Anne Campbell: No Memory of a Move (1983)

sampled by Michael Peverett.

Anne Campbell is (or was?) a Saskatchewan poet, maybe a prairie poet, though I don't really know enough about Canadian literary history to know who qualifies for what generic term. Anyway, she studied at the Saskatchewan School of the Arts along with Lorna Crozier, Robert Kroetsch, Eli Mandel, Anne Szumigalski... Robert Kroetsch described Campbell's poetry as "pressing at the edges of self itself"; Eli Mandel said that No Memory of a Move "represents a fully achieved poetic achievement" - from which you might gather that elegant variation played no large part in the school's poetic. And this is quite true. This was a poetry of spirit and landform, working with the simplest of vocabulary and often making a kind of sculpture of repeated words, as in this poem:

     Occasion      for TW

     I begin
     with the notion:
     a poem as a tribute
     for you
     are the occasion
     of my current
     racing      joy      you are
     the occasion       the

     I am six
     Sister Everesta
     is saying:
     the occasion of sin
     the occasion of
     sin       is a place
     where you are
     to fall


     is red wristed
     a mother
     apron       full of chicks
     tumbling out
     looking not
     ready       we are begun

The metaphor of sculpture perhaps suggests something vertical, like this poem, in a landscape of horizontals; in this case, however, not so much an erection as a plumbing downwards, a well-shaft. Campbell's images often bring these dimensions into apposition:

     She sat on the flat brown ground
     the only shape barely elevated
     on land.

      ("The dancer")

But the two dimensions, the horizontal foray into landform and the vertical plumbing into self, these trajectories get in each other's way; this complication is at the heart of her poetry and is where the spirit is stifled and released. Thus the poem "Echo Lake, Saskatchewan" begins as a planned description -

     I plan to write
     a memory of hot
     Qu'Appelle Valley            sun
     lake sparkling
     one long afternoon

However, this effort at description then hits a wall....

     I'm not       working out       that way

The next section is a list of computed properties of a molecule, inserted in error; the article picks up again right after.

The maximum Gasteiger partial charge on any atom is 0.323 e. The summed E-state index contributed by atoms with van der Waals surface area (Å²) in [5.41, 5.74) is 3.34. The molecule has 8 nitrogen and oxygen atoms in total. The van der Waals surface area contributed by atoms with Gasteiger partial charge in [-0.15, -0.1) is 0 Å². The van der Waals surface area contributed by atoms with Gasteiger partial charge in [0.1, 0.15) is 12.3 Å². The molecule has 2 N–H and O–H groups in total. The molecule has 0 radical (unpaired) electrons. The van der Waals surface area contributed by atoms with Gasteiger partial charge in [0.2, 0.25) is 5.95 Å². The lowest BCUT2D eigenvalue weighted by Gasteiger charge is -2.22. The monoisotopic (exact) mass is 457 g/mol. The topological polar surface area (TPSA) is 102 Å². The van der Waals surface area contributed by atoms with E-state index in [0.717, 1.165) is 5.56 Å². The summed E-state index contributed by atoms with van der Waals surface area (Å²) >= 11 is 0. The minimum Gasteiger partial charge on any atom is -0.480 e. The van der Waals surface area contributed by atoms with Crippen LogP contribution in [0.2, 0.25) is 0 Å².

evening is too tight and
     this lake is crowded       with
     no where to go

In this failure the poem is said to slip out to us, and I think it does:

               This lake is a metaphor     This is not me
     These words are a poem       opening     ground     and

                                I am earth
                        lake is river
                              breaking through me      is resolution
                                   at hand.

Campbell's poetic, being uninterested in wide or recondite vocabulary, is not framed for description. Twice she has a go at catching a memory of sitting on an "English fence":

     in the sun
     on a fence      crossed over
     wide         english style
     no wind  
     ("Pine poems")

     sit on the English wooden fence
     crossed back and forth over itself           see deer

     ("The corduroy road")

The memory nags, but neither of these notations manages to deliver a clear image of this fence and the structural nature of its crossing or crossedness. But does this matter? The "Pine poems" work around a kind of absence. These poems are about fragmentary memories, but they are not made out of the memories. Instead each memory keeps its defining features: it can be referred to in words but it eludes being laid out in words, and it gets detached from causality. How did I come to be here? This is the section that eventually leads up to the book's title.

As for the spirit, its adventures take the form of migraines, relationships, spring runs, and strange midnight encounters; also the adventure of writing poems about them. Nothing feels older than the poems of 25 years ago, but when I read these present participles I think of them only as present:

     that followed her waking
     late that night. The waking itself
           the same as before,
                                             reality shifted
                       sweating, sick at ...
     but I go on too long, you understand.
     Suffice it to say: it was the same.
     Forty years and still
                                     no understanding
     the why of the shaking, the way of it
     but this time (perhaps the 67th)
     in the instant of it
                                 this time
     the giving up
                                           I can't go on alone
     Said, only      that      not
                                           (   this time   )  with
     But what will happen to me.
     I can't go on alone.
     the room      filling with it

     ("The God of encounter") 

Like many another poet not very distant in time, Anne Campbell has deposited only the faintest traces on planet Google. Happily the real world is somewhat more capacious, and No Memory of a Move (published in 1983 by Longspoon Press, out of the University of Alberta in Edmonton) showed up mysteriously in the chuck-out tray of a local bookshop, priced at one pound.

Thank you for writing this review. I was not previously aware of Anne Campbell, but what you quote from her is touching. She seems to be writing nature poetry that, rather than seeing 'nature' as a given, explores her wrestling with specific phenomena of nature. I will get this book!

Jeff Hansen
Greetings: searching Google for information on registering books, I found the insightful review of my first book, No Memory of a Move. My fifth is to be out this fall, 2009, Soul to Touch.

Peace, Anne Campbell
Regina SK Canada
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